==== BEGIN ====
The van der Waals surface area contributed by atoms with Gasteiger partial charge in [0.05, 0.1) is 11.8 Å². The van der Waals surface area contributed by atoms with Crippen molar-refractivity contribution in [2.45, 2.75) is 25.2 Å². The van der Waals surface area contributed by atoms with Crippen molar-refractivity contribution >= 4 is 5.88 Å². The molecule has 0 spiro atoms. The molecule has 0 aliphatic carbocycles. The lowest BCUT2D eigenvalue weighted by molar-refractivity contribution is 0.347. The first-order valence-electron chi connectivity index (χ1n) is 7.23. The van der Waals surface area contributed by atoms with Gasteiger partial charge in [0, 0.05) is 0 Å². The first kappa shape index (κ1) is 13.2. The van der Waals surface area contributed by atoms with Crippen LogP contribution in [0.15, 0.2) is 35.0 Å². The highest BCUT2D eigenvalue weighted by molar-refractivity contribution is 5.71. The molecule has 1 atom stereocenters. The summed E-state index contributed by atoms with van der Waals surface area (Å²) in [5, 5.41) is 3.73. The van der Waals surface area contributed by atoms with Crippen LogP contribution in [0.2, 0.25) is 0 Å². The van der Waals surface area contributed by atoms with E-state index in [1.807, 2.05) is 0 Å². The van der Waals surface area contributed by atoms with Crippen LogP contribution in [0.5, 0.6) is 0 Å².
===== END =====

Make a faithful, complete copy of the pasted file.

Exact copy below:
The van der Waals surface area contributed by atoms with Gasteiger partial charge in [0.05, 0.1) is 11.8 Å². The van der Waals surface area contributed by atoms with Crippen molar-refractivity contribution in [2.45, 2.75) is 25.2 Å². The van der Waals surface area contributed by atoms with Crippen molar-refractivity contribution >= 4 is 5.88 Å². The molecule has 0 spiro atoms. The molecule has 0 aliphatic carbocycles. The lowest BCUT2D eigenvalue weighted by molar-refractivity contribution is 0.347. The first-order valence-electron chi connectivity index (χ1n) is 7.23. The van der Waals surface area contributed by atoms with Gasteiger partial charge in [0, 0.05) is 0 Å². The first kappa shape index (κ1) is 13.2. The van der Waals surface area contributed by atoms with Crippen LogP contribution in [0.15, 0.2) is 35.0 Å². The highest BCUT2D eigenvalue weighted by molar-refractivity contribution is 5.71. The molecule has 1 atom stereocenters. The summed E-state index contributed by atoms with van der Waals surface area (Å²) in [5, 5.41) is 3.73. The van der Waals surface area contributed by atoms with Crippen LogP contribution in [0.2, 0.25) is 0 Å². The van der Waals surface area contributed by atoms with E-state index in [1.807, 2.05) is 0 Å². The van der Waals surface area contributed by atoms with Crippen LogP contribution in [0.5, 0.6) is 0 Å².